Home / Analysis / Feeling the heat: BI cover comes in for scrutiny
20 April 2020
Anything can happen once politics becomes entwined with insurance matters, and globally it’s the turn of business interruption (BI) cover to feel the heat.
In the US, federal and state legislators have raised questions over BI cover and in some cases have called for insurers to retroactively recognise income losses due to COVID-19 as part of their policy coverage.
US President Donald Trump has waded into the issue, suggesting there are restauranteurs who have been paying for business interruption cover for 25-35 years who are struggling to be covered when pandemic may not be mentioned as an exclusion.
“Now, in some cases, it is, it’s an exclusion,” he told a recent media briefing. “But in a lot of cases, I don’t see it. I don’t see a reference, and they don’t want to pay up. I would like to see the insurance companies pay if they need to pay, if it’s fair.
“But you have people that have never asked for business interruption insurance, and they’ve been paying a lot of money for a lot of years for the privilege of having it. And then when they finally need it, the insurance company says, ‘We’re not going to give it.’. We can’t let that happen.”
Reinsurers, insurers and brokers have said they are ready to work with others on solutions, but the answer to virus-triggered economic crisis doesn’t lie in making existing BI policies respond widely or retrospectively.
“Insurance coverage works by spreading risk, but that model simply cannot account for a situation in which losses are catastrophic and nearly universal,” insurance industry representatives say in a letter to congressmen.
“Standard business interruption policies do not, and were not designed to, provide coverage against communicable diseases such as COVID-19, and as such were not actuarially priced to do so.”
The New York-based Insurance Information Institute says it is critical to maintain the integrity of the industry’s business model, which has been designed “hand-in-hand” with the regulatory community.
“If insurers nationwide had to pay business interruption policy claims for which insurers collected no premium, it could cost the industry each month anywhere from roughly $US150 billion ($235 billion) to nearly as high as $US380 billion ($596 billion) ,” institute Vice President and Senior Economist Michel Léonard says.
Insurers in London have also come in for criticism, with Hiscox under fire after confirming in a market update that its core policy wordings don’t provide cover for BI as a result of pandemic measures taken by the UK Government.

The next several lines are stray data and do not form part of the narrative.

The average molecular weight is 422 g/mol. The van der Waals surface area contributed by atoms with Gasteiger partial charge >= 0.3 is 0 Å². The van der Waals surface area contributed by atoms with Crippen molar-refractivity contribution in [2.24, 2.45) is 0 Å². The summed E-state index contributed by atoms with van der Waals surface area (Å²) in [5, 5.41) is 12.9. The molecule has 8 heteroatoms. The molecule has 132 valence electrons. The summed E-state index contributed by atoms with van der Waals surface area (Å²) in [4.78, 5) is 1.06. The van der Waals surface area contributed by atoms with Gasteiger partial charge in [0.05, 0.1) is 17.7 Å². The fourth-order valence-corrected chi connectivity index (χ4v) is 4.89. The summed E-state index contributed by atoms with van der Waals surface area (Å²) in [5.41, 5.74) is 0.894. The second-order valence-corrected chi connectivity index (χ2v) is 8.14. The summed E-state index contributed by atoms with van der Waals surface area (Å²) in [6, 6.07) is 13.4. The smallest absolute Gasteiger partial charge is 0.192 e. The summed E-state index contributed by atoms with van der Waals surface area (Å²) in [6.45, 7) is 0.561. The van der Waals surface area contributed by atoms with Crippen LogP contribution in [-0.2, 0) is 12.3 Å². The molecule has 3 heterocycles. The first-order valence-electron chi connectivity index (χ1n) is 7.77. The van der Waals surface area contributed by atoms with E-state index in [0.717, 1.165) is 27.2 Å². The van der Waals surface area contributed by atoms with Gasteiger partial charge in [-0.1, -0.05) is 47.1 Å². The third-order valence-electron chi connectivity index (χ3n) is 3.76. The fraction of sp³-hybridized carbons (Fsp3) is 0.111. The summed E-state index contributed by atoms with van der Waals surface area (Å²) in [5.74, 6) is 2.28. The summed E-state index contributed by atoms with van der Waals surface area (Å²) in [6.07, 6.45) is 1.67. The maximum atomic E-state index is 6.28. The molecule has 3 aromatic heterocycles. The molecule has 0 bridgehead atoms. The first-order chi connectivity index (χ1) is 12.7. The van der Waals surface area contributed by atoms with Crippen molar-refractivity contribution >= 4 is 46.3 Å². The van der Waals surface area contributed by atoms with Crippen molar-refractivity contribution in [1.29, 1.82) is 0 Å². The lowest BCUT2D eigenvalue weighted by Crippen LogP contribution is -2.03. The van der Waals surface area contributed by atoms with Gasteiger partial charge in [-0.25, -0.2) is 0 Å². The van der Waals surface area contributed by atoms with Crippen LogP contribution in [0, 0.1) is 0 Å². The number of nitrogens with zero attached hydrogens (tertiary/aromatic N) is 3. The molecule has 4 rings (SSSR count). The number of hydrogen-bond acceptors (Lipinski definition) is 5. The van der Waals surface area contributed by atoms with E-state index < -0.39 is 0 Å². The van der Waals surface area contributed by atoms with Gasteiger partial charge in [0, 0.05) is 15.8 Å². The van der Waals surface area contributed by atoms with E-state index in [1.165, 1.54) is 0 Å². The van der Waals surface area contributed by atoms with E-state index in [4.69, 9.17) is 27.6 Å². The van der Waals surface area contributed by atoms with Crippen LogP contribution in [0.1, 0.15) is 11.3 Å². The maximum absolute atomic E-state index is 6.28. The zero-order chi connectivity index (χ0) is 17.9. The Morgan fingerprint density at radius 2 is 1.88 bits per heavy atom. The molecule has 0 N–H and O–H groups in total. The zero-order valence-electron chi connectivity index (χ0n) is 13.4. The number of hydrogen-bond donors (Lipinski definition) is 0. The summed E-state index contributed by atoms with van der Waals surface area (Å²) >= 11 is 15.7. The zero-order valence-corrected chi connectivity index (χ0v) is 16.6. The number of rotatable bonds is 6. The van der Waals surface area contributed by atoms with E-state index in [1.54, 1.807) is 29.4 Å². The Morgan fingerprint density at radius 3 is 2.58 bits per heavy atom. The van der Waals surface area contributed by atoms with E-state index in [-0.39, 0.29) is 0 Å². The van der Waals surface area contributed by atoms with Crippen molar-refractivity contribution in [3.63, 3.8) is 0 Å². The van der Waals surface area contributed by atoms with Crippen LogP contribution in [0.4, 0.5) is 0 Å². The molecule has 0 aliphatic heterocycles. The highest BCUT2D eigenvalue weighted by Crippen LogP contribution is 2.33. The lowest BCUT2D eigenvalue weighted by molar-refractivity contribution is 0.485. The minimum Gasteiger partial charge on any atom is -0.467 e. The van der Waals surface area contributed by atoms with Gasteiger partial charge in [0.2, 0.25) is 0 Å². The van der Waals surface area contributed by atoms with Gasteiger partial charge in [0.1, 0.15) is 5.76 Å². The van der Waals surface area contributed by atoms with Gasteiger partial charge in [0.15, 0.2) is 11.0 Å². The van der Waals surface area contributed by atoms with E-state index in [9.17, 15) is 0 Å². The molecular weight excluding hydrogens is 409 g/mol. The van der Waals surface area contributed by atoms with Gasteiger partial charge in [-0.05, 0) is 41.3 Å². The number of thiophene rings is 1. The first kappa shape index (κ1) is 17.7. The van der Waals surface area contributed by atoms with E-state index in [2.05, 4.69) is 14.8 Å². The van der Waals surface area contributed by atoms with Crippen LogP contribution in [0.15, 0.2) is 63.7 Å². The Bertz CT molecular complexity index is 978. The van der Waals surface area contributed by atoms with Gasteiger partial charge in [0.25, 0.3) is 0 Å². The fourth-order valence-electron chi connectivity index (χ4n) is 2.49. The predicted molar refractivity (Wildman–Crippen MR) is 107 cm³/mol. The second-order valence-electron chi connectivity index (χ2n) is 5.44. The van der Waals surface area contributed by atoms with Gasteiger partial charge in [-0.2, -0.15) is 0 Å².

The UK Financial Conduct Authority last week wrote to insurers regarding business interruption cover for SMEs, indicating that it is closely watching.
Interim CEO Christopher Woolard has reiterated that firms generally “should consider very carefully” the needs of customers and show flexibility, and business interruption claims should be assessed and settled quickly where there is an obligation to pay out.
“Based on our conversations with the industry to date, our estimate is that most policies have basic cover, do not cover pandemics and therefore would have no obligation to pay out in relation to the COVID-19 pandemic,” he says.
“While this may be disappointing for the policyholder, we see no reasonable grounds to intervene in such circumstances.”
Insurers and reinsurers have stepped up measures to limit their BI exposure to pandemics following the experience of the SARS outbreak in 2003 and the Middle East respiratory syndrome (MERS) epidemic that followed.
Chubb Global CEO Evan Greenberg told a CNBC interview last week that that any moves by US legislators to retroactively force insurers to cover pandemics under BI policies would be not only unfeasible but unconstitutional.
“I understand they are looking for a remedy, but this would be a self-inflicted injury and create great uncertainty at a time when we have enough uncertainty and we’re trying to heal the economy,” he said.
Issues have also arisen in China, with Fitch Ratings last week warning that the Chinese Government’s recent directive to set up policies to cover enterprises against BI losses due to the virus could pose risks to the underwriting stability of property and casualty insurers.
The Insurance Council of Australia declared a catastrophe for the COVID-19 virus on March 11 and has provided guidance on areas of cover that may be affected.
For BI, it says the majority of policies are likely to contain exclusions relating to losses caused by notifiable diseases, although some businesses may have specialist cover.
As with any catastrophe or claims event, it is not good news for the insurance industry when people think they are covered for something, or feel they should be, but find out otherwise.
Regulators in those circumstances take a close interest, and politicians besieged by disgruntled constituents and mindful of their own electoral circumstances are happy to deflect attention elsewhere.
That can end anywhere, if the insurance industry is not ready.